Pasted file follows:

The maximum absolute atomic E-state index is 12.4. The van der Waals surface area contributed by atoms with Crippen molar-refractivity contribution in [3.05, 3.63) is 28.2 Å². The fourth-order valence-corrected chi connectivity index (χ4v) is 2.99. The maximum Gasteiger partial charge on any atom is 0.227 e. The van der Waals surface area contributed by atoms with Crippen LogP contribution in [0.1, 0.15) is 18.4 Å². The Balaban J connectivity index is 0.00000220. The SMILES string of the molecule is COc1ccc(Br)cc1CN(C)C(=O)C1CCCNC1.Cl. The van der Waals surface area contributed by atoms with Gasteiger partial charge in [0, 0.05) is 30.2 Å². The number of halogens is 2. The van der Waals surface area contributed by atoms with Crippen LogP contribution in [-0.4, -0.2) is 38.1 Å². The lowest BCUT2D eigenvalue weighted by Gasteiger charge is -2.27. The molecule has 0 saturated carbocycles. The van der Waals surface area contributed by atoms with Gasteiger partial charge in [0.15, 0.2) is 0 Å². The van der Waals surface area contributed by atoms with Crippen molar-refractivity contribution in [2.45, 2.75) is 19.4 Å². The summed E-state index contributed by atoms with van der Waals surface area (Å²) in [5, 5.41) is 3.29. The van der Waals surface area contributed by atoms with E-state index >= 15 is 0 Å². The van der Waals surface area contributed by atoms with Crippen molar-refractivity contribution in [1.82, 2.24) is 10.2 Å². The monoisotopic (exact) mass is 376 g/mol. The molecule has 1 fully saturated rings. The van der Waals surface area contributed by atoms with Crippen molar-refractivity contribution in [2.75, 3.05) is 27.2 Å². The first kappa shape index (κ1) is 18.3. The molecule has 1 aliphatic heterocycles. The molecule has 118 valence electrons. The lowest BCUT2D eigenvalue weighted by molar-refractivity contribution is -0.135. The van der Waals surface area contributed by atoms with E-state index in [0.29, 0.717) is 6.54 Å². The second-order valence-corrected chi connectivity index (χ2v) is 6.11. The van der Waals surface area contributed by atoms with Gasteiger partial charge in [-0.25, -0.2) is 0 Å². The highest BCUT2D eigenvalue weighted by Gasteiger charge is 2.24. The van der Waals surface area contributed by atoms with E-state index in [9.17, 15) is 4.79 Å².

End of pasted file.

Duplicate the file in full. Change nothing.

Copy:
The maximum absolute atomic E-state index is 12.4. The van der Waals surface area contributed by atoms with Crippen molar-refractivity contribution in [3.05, 3.63) is 28.2 Å². The fourth-order valence-corrected chi connectivity index (χ4v) is 2.99. The maximum Gasteiger partial charge on any atom is 0.227 e. The van der Waals surface area contributed by atoms with Crippen LogP contribution in [0.1, 0.15) is 18.4 Å². The Balaban J connectivity index is 0.00000220. The SMILES string of the molecule is COc1ccc(Br)cc1CN(C)C(=O)C1CCCNC1.Cl. The van der Waals surface area contributed by atoms with Gasteiger partial charge in [0, 0.05) is 30.2 Å². The number of halogens is 2. The van der Waals surface area contributed by atoms with Crippen LogP contribution in [-0.4, -0.2) is 38.1 Å². The lowest BCUT2D eigenvalue weighted by Gasteiger charge is -2.27. The molecule has 0 saturated carbocycles. The van der Waals surface area contributed by atoms with Gasteiger partial charge in [0.15, 0.2) is 0 Å². The van der Waals surface area contributed by atoms with Crippen molar-refractivity contribution in [2.45, 2.75) is 19.4 Å². The summed E-state index contributed by atoms with van der Waals surface area (Å²) in [5, 5.41) is 3.29. The van der Waals surface area contributed by atoms with E-state index >= 15 is 0 Å². The van der Waals surface area contributed by atoms with Crippen molar-refractivity contribution in [1.82, 2.24) is 10.2 Å². The monoisotopic (exact) mass is 376 g/mol. The molecule has 1 fully saturated rings. The van der Waals surface area contributed by atoms with Crippen molar-refractivity contribution in [2.75, 3.05) is 27.2 Å². The first kappa shape index (κ1) is 18.3. The molecule has 1 aliphatic heterocycles. The molecule has 118 valence electrons. The lowest BCUT2D eigenvalue weighted by molar-refractivity contribution is -0.135. The van der Waals surface area contributed by atoms with E-state index in [0.29, 0.717) is 6.54 Å². The second-order valence-corrected chi connectivity index (χ2v) is 6.11. The van der Waals surface area contributed by atoms with Gasteiger partial charge in [-0.25, -0.2) is 0 Å². The highest BCUT2D eigenvalue weighted by Gasteiger charge is 2.24. The van der Waals surface area contributed by atoms with E-state index in [9.17, 15) is 4.79 Å².